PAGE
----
The latest attack launched by Mitt Romney involves an assertion that President Obama has decided to "gut" popular welfare reforms instituted in the 1990s, transforming the public assistance program into a giveaway for the impoverished.
The presumptive Republican nominee hailed the welfare reforms achieved by President Bill Clinton and congressional Republicans, which conditioned receiving welfare on seeking work, as a bipartisan triumph of the 1990s. In the same breath, he accused Obama of trying to "reverse that accomplishment by taking the work requirement out of welfare."
It's a charge that was echoed in a new television ad released Tuesday by the Romney campaign, as well as a conference call held this morning by senior advisers.
Jessica Rinaldi / Reuters
Republican presidential candidate Mitt Romney shakes hands with workers after a campaign event at Acme Industries in Elk Grove Village, Illinois August 7.
"By violating this fundamental piece of the block grant, you've now essentially made this into a blank check from the federal government to the states, with no work requirement at all," said Jonathan Burks, the Romney campaign's deputy policy director.
The TV ad charges that under this plan, proved by this memo, “you wouldn’t have to work and wouldn’t have to train for a job. They just send you your welfare check.”
The charge is based on a July 12 memo issued by the Department of Health and Human Services, in which HHS said it would consider approving waivers for states seeking more flexibility in implementing welfare reform, officially known as Temporary Assistance for Needy Families, or TANF.
The memo prompted outrage from many congressional Republicans, who have charged the Obama administration is changing a requirement of a law passed by Congress in an executive branch power grab.
But does the memo do what the Romney campaign charges -- that it guts welfare reform, gets rid of work requirements entirely, and would “just send you your welfare check”?
Not exactly. The memo states, for instance, that HHS “will only consider approving waivers relating to the work participation requirements that make changes intended to lead to more effective means of meeting the work goals of TANF."
In other words, a state would have to offer an alternative program similar to the work requirements first put into place by the 1990s welfare reform law in order to receive the waiver.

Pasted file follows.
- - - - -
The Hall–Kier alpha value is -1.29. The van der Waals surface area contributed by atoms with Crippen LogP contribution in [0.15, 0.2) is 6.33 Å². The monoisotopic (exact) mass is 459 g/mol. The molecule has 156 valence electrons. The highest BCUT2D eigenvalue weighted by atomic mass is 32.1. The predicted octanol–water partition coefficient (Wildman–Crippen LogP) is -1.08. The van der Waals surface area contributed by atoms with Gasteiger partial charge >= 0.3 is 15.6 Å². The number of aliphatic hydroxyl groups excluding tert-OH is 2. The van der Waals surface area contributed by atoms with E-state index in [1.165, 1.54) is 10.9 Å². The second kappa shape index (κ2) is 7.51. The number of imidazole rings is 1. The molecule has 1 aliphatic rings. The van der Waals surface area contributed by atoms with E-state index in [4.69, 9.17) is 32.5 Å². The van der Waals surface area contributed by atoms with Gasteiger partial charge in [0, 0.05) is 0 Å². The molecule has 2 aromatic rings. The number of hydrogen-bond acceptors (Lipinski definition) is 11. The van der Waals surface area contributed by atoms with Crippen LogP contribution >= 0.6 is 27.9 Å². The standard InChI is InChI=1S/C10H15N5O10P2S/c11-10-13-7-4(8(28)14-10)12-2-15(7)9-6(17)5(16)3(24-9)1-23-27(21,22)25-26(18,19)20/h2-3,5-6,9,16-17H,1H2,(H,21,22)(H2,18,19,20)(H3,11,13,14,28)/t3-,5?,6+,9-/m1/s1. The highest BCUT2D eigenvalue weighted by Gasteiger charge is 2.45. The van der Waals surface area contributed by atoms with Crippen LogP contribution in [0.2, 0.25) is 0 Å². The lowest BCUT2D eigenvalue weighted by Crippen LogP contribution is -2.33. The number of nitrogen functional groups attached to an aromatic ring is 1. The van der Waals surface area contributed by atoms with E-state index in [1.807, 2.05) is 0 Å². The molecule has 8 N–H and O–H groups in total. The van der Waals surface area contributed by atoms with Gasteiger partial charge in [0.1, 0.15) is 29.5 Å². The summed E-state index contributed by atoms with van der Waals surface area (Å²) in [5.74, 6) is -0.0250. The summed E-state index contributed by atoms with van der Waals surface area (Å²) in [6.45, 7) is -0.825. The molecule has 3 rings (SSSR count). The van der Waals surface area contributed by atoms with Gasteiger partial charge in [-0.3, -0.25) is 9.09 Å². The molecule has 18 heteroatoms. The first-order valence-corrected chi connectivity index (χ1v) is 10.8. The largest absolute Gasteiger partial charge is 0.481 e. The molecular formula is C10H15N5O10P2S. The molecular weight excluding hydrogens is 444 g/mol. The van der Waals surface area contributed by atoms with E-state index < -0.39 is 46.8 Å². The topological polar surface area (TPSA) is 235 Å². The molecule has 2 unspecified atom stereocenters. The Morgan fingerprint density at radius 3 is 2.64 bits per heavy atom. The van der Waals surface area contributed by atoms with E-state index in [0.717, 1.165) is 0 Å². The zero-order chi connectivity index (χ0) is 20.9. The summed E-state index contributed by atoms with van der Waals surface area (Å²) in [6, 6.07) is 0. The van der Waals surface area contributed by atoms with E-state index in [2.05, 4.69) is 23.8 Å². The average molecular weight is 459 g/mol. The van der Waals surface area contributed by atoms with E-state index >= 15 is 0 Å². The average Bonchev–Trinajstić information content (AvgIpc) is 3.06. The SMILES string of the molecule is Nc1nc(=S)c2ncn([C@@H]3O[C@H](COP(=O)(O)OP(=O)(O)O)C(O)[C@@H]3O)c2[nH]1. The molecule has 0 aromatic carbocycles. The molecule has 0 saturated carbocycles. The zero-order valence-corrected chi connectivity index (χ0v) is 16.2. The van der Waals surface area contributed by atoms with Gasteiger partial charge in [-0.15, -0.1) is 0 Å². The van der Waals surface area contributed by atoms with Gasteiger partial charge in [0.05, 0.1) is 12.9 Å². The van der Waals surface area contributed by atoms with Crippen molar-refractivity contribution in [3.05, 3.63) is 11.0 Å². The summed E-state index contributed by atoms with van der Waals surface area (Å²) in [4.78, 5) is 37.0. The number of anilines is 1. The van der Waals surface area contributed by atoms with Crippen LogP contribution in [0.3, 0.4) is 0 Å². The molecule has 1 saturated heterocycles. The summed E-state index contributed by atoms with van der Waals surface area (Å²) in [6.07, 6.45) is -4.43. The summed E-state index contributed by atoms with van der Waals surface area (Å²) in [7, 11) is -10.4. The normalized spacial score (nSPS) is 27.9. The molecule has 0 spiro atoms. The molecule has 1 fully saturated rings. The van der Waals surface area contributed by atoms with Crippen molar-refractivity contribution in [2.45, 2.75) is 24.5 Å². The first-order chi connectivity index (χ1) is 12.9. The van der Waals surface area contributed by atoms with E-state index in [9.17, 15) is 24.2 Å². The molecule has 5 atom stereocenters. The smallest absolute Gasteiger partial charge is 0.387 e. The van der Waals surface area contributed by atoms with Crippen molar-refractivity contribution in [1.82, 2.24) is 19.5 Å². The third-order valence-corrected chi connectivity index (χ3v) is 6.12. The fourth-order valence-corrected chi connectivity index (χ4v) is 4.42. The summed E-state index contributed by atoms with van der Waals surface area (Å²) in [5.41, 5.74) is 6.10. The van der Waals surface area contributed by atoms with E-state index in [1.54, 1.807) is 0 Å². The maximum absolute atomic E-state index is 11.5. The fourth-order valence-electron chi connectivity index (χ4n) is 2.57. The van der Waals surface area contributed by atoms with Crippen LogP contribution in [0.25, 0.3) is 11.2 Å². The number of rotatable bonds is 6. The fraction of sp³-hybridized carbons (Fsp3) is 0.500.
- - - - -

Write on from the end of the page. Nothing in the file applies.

The Romney campaign has homed in only on the fact that the work requirement could be waived by the government; they haven't spoken to the alternatives governors might offer as a replacement.
"If you look at the memorandum issued by the Department of Health and Human Services, one of the items in which they express their willingness to issue waivers is -- a project that demonstrates attainment of superior employment outcomes in lieu of participation rate requirements," Burks said Tuesday. "In other words, that's exactly the core of the welfare work requirement, is states reach the participation rate threshold. So they express their willingness to waive the core requirement, which is exactly what we're talking about here today."
At the root of these charges is an effort to paint Obama as especially liberal, even more than Clinton, whose championing of the original legislation was seen as a component of his centrist tone.
"Through this action, President Obama apparently believes that Bill Clinton was way too conservative, and that the Obama administration is and should be far, far to the left of the Clinton administration," Texas Republican Senate candidate Ted Cruz said on the Romney call.
Moreover, attacking welfare is a tried-and-tested strategy for Republicans. It's an issue they believe plays well in key swing states among middle- and working-class voters, whom the Romney campaign needs to win in November, and who might be more susceptible to an argument painting welfare recipients, essentially, as freeloaders.
The Obama campaign responded by noting that some governors -- Republicans, no less -- had requested this kind of greater flexibility granted by the HHS.
“The Obama administration, working with the Republican governors of states like Nevada and Utah, is giving states additional flexibility only if they move more people from welfare to work – not fewer," said spokeswoman Lis Smith, adding that Romney, as governor, "petitioned the federal government for waivers that would have let people stay on welfare for an indefinite period, ending welfare reform as we know it."
The Romney campaign's Burks responded on the conference call by nothing that while Romney had sought flexibility in some areas, he'd never sought a waiver of the core work requirement.
But nuance often is the first casualty of a campaign as hard-fought and close as this one.
Case-in-point? The administration's HHS memo certainly does not make it so the federal government will now “just send you your welfare check," as the Romney campaign's television ad asserts.